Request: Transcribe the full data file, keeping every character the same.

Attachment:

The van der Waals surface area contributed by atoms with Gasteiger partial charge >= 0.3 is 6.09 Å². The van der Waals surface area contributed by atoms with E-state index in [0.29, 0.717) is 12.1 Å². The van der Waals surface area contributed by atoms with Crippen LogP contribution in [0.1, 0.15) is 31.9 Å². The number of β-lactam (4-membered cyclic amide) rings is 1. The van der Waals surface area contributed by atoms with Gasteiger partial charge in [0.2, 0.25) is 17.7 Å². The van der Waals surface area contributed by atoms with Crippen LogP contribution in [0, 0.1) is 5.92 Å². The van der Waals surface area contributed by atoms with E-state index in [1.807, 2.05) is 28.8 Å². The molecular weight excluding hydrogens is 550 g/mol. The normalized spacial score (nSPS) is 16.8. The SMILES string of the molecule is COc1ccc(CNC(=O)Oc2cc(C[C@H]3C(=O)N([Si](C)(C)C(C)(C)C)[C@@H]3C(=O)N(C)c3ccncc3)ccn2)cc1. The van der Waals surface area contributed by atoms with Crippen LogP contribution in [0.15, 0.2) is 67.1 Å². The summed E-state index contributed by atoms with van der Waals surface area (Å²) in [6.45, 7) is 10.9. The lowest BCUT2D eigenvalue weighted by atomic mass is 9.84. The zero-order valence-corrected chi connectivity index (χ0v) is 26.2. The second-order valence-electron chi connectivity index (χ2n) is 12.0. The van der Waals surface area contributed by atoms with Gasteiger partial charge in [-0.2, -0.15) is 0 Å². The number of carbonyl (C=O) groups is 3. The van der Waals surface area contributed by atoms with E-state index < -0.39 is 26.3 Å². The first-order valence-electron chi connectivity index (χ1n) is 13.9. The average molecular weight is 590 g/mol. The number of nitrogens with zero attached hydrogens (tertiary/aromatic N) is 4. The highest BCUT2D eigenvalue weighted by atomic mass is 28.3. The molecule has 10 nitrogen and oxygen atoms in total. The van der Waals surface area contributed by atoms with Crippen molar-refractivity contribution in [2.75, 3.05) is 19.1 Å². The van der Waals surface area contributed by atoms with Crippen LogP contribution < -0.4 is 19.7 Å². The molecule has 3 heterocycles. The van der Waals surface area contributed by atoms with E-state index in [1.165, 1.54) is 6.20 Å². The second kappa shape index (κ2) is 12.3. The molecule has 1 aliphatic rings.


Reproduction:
The van der Waals surface area contributed by atoms with Gasteiger partial charge >= 0.3 is 6.09 Å². The van der Waals surface area contributed by atoms with E-state index in [0.29, 0.717) is 12.1 Å². The van der Waals surface area contributed by atoms with Crippen LogP contribution in [0.1, 0.15) is 31.9 Å². The number of β-lactam (4-membered cyclic amide) rings is 1. The van der Waals surface area contributed by atoms with Gasteiger partial charge in [0.2, 0.25) is 17.7 Å². The van der Waals surface area contributed by atoms with Crippen LogP contribution in [0, 0.1) is 5.92 Å². The van der Waals surface area contributed by atoms with E-state index in [1.807, 2.05) is 28.8 Å². The molecular weight excluding hydrogens is 550 g/mol. The normalized spacial score (nSPS) is 16.8. The SMILES string of the molecule is COc1ccc(CNC(=O)Oc2cc(C[C@H]3C(=O)N([Si](C)(C)C(C)(C)C)[C@@H]3C(=O)N(C)c3ccncc3)ccn2)cc1. The van der Waals surface area contributed by atoms with Crippen LogP contribution in [0.15, 0.2) is 67.1 Å². The summed E-state index contributed by atoms with van der Waals surface area (Å²) in [6.45, 7) is 10.9. The lowest BCUT2D eigenvalue weighted by atomic mass is 9.84. The zero-order valence-corrected chi connectivity index (χ0v) is 26.2. The second-order valence-electron chi connectivity index (χ2n) is 12.0. The van der Waals surface area contributed by atoms with Gasteiger partial charge in [-0.2, -0.15) is 0 Å². The number of carbonyl (C=O) groups is 3. The van der Waals surface area contributed by atoms with E-state index < -0.39 is 26.3 Å². The first-order valence-electron chi connectivity index (χ1n) is 13.9. The average molecular weight is 590 g/mol. The number of nitrogens with zero attached hydrogens (tertiary/aromatic N) is 4. The highest BCUT2D eigenvalue weighted by atomic mass is 28.3. The molecule has 10 nitrogen and oxygen atoms in total. The van der Waals surface area contributed by atoms with Crippen molar-refractivity contribution in [2.75, 3.05) is 19.1 Å². The van der Waals surface area contributed by atoms with Crippen LogP contribution < -0.4 is 19.7 Å². The molecule has 3 heterocycles. The van der Waals surface area contributed by atoms with E-state index in [1.165, 1.54) is 6.20 Å². The second kappa shape index (κ2) is 12.3. The molecule has 1 aliphatic rings.